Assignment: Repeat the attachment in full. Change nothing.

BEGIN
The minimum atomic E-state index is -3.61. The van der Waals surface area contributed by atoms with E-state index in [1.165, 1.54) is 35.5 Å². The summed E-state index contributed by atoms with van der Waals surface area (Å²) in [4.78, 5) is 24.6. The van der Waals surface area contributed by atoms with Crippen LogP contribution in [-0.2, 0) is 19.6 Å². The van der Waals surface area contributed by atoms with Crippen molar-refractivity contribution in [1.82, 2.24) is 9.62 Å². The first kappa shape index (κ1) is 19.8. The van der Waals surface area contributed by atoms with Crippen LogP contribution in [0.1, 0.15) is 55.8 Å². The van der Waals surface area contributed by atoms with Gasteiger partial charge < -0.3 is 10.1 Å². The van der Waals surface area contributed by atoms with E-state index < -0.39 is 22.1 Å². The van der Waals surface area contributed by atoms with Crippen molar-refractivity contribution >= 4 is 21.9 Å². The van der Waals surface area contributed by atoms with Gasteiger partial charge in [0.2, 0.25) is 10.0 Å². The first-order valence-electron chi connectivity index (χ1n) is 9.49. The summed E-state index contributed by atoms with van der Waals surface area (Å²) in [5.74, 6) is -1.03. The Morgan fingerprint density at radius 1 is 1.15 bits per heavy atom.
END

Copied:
The minimum atomic E-state index is -3.61. The van der Waals surface area contributed by atoms with E-state index in [1.165, 1.54) is 35.5 Å². The summed E-state index contributed by atoms with van der Waals surface area (Å²) in [4.78, 5) is 24.6. The van der Waals surface area contributed by atoms with Crippen LogP contribution in [-0.2, 0) is 19.6 Å². The van der Waals surface area contributed by atoms with Crippen molar-refractivity contribution in [1.82, 2.24) is 9.62 Å². The first kappa shape index (κ1) is 19.8. The van der Waals surface area contributed by atoms with Crippen LogP contribution in [0.1, 0.15) is 55.8 Å². The van der Waals surface area contributed by atoms with Gasteiger partial charge < -0.3 is 10.1 Å². The van der Waals surface area contributed by atoms with E-state index < -0.39 is 22.1 Å². The van der Waals surface area contributed by atoms with Crippen molar-refractivity contribution >= 4 is 21.9 Å². The van der Waals surface area contributed by atoms with Gasteiger partial charge in [0.2, 0.25) is 10.0 Å². The first-order valence-electron chi connectivity index (χ1n) is 9.49. The summed E-state index contributed by atoms with van der Waals surface area (Å²) in [5.74, 6) is -1.03. The Morgan fingerprint density at radius 1 is 1.15 bits per heavy atom.